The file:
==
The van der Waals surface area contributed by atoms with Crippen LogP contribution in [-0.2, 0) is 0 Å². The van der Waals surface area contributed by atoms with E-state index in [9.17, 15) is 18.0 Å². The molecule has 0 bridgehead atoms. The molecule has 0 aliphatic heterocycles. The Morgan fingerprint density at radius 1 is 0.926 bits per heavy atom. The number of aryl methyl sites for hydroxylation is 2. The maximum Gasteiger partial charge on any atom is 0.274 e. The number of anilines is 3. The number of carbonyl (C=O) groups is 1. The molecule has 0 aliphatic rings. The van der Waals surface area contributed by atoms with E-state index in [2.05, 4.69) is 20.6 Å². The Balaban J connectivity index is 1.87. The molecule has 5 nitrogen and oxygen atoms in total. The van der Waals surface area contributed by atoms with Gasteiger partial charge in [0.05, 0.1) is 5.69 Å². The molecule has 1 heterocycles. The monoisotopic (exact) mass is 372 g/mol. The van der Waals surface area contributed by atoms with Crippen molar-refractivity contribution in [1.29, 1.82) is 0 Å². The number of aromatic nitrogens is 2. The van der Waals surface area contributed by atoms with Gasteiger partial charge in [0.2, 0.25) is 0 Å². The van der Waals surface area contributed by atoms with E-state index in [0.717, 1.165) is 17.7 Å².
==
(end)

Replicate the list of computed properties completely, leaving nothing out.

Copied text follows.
The van der Waals surface area contributed by atoms with Crippen LogP contribution in [-0.2, 0) is 0 Å². The van der Waals surface area contributed by atoms with E-state index in [9.17, 15) is 18.0 Å². The molecule has 0 bridgehead atoms. The molecule has 0 aliphatic heterocycles. The Morgan fingerprint density at radius 1 is 0.926 bits per heavy atom. The number of aryl methyl sites for hydroxylation is 2. The maximum Gasteiger partial charge on any atom is 0.274 e. The number of anilines is 3. The number of carbonyl (C=O) groups is 1. The molecule has 0 aliphatic rings. The van der Waals surface area contributed by atoms with E-state index in [2.05, 4.69) is 20.6 Å². The Balaban J connectivity index is 1.87. The molecule has 5 nitrogen and oxygen atoms in total. The van der Waals surface area contributed by atoms with Gasteiger partial charge in [0.05, 0.1) is 5.69 Å². The molecule has 1 heterocycles. The monoisotopic (exact) mass is 372 g/mol. The van der Waals surface area contributed by atoms with Crippen molar-refractivity contribution in [1.29, 1.82) is 0 Å². The number of aromatic nitrogens is 2. The van der Waals surface area contributed by atoms with Gasteiger partial charge in [0.2, 0.25) is 0 Å². The van der Waals surface area contributed by atoms with E-state index in [0.717, 1.165) is 17.7 Å².